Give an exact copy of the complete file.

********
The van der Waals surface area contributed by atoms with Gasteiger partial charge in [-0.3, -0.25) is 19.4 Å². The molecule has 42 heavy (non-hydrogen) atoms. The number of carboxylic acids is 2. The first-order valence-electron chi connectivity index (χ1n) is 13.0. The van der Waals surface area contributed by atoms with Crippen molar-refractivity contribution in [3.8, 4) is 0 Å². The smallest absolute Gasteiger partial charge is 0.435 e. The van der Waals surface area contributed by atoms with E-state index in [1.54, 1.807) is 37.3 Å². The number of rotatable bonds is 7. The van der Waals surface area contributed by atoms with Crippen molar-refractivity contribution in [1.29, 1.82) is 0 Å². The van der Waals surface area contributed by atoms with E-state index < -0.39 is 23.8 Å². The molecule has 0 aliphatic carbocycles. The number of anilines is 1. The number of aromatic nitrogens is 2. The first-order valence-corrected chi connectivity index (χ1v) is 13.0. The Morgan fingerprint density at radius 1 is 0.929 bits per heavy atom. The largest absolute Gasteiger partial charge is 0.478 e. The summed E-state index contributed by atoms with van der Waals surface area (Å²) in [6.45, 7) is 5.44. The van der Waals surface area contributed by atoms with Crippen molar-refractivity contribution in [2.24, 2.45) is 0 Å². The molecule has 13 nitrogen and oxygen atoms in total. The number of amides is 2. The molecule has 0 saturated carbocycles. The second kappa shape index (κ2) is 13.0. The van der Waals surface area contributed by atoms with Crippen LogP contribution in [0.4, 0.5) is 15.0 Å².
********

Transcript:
The van der Waals surface area contributed by atoms with Gasteiger partial charge in [-0.3, -0.25) is 19.4 Å². The molecule has 42 heavy (non-hydrogen) atoms. The number of carboxylic acids is 2. The first-order valence-electron chi connectivity index (χ1n) is 13.0. The van der Waals surface area contributed by atoms with Crippen molar-refractivity contribution in [3.8, 4) is 0 Å². The smallest absolute Gasteiger partial charge is 0.435 e. The van der Waals surface area contributed by atoms with E-state index in [1.54, 1.807) is 37.3 Å². The number of rotatable bonds is 7. The van der Waals surface area contributed by atoms with Crippen molar-refractivity contribution in [1.29, 1.82) is 0 Å². The van der Waals surface area contributed by atoms with E-state index < -0.39 is 23.8 Å². The molecule has 0 aliphatic carbocycles. The number of anilines is 1. The number of aromatic nitrogens is 2. The first-order valence-corrected chi connectivity index (χ1v) is 13.0. The Morgan fingerprint density at radius 1 is 0.929 bits per heavy atom. The largest absolute Gasteiger partial charge is 0.478 e. The summed E-state index contributed by atoms with van der Waals surface area (Å²) in [6.45, 7) is 5.44. The van der Waals surface area contributed by atoms with Crippen molar-refractivity contribution in [2.24, 2.45) is 0 Å². The molecule has 13 nitrogen and oxygen atoms in total. The number of amides is 2. The molecule has 0 saturated carbocycles. The second kappa shape index (κ2) is 13.0. The van der Waals surface area contributed by atoms with Crippen LogP contribution in [0.4, 0.5) is 15.0 Å².